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I need a 3phase (0-120-240deg) signal from one sine wave reference. I want control reference signal frequency in 5hz-50khz range with constant output phase shift in all frequency range. What would be the best way to implement such circuit? Simple RC shifter won't work because it's phase shift changes with frequency

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  • \$\begingroup\$ You could use an all-pass filter (Google it) or you could digitize and re-synthesize. Depends on your requirements for accuracy/distortion etc. \$\endgroup\$ – John D Mar 13 '17 at 2:04
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6 stage SIPO register with feedback from 3rd stage inverted to D input with outputs in Q2,Q4,Q6 and variable clock input x6

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  • \$\begingroup\$ Thanks. After googling I figured out that this is sort of hard task to implement analog circuit so started thinking similar way to generate digital squares and make sines from them and then you posted exact solution. Thank you \$\endgroup\$ – user1940679 Mar 13 '17 at 2:35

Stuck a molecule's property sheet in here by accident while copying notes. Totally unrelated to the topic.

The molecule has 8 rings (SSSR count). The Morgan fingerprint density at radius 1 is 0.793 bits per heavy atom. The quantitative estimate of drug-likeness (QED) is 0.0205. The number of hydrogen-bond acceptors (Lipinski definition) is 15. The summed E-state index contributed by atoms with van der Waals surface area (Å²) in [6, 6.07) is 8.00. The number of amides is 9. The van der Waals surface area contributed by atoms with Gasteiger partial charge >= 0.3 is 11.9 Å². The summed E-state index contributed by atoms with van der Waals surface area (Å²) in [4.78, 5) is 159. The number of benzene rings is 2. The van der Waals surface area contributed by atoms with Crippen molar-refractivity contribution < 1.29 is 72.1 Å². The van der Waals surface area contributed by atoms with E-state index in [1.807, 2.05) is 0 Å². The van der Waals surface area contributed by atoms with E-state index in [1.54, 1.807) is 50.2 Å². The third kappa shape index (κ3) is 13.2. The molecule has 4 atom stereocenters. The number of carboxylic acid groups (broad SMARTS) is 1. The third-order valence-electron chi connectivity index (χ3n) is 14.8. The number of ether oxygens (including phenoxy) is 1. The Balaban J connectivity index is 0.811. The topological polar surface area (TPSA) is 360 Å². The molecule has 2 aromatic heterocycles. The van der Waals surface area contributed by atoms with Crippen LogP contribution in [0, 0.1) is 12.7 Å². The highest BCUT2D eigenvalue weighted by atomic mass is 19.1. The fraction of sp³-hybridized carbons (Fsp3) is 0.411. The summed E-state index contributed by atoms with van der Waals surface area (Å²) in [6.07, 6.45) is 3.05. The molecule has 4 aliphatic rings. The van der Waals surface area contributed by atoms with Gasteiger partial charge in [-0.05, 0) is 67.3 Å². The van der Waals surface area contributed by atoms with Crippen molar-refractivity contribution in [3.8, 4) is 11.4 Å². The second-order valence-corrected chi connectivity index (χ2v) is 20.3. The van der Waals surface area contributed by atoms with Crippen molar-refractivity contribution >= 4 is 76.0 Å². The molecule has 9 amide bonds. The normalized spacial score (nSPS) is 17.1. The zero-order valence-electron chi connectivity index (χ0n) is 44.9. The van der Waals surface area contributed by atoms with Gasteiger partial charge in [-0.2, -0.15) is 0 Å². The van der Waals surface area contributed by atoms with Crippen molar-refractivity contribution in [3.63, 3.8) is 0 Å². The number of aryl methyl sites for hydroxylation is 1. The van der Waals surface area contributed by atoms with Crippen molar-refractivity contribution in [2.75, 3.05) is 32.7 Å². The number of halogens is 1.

• \$\begingroup\$ With binary weight R's you can also make 3 pseudo sine waves with 6 steps. \$\endgroup\$ – Tony Stewart EE75 Mar 13 '17 at 2:37
  • \$\begingroup\$ @user1940679 It is quite easy to get the required sine waves purely by analog means. Just use "phase-sequence network" ( see Horowitz and Hill 2nd ed. page 295 or google it ). But the digital solution is much simpler. \$\endgroup\$ – user117884 Mar 14 '17 at 19:14
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An RC shifter will work if your R-C sections are adjusted together in synchronized fashion, which is relatively easy with transconductance amplifiers. see figure 35 Just make the three sections of a phase-shift oscillator each have 60 degrees phase shift (the first stage output is 0, the third stage output is 120, and an inverting amplifier on the second stage output will give you 240 degrees).

Closing the feedback loop and keeping a stable oscillation amplitude is ... left as an exercise. The program current into the three sections adjusts the oscillation frequency, and that program current can be driven so as to phase-lock to a reference oscillator.

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One way to achieve a result is to use a sine-Digital/Analog or PWM lookup with just the required offsets into the table for each phase.
Microchip had a great app note on how.
This won't give you step less signals but will give good phase stability with frequency.

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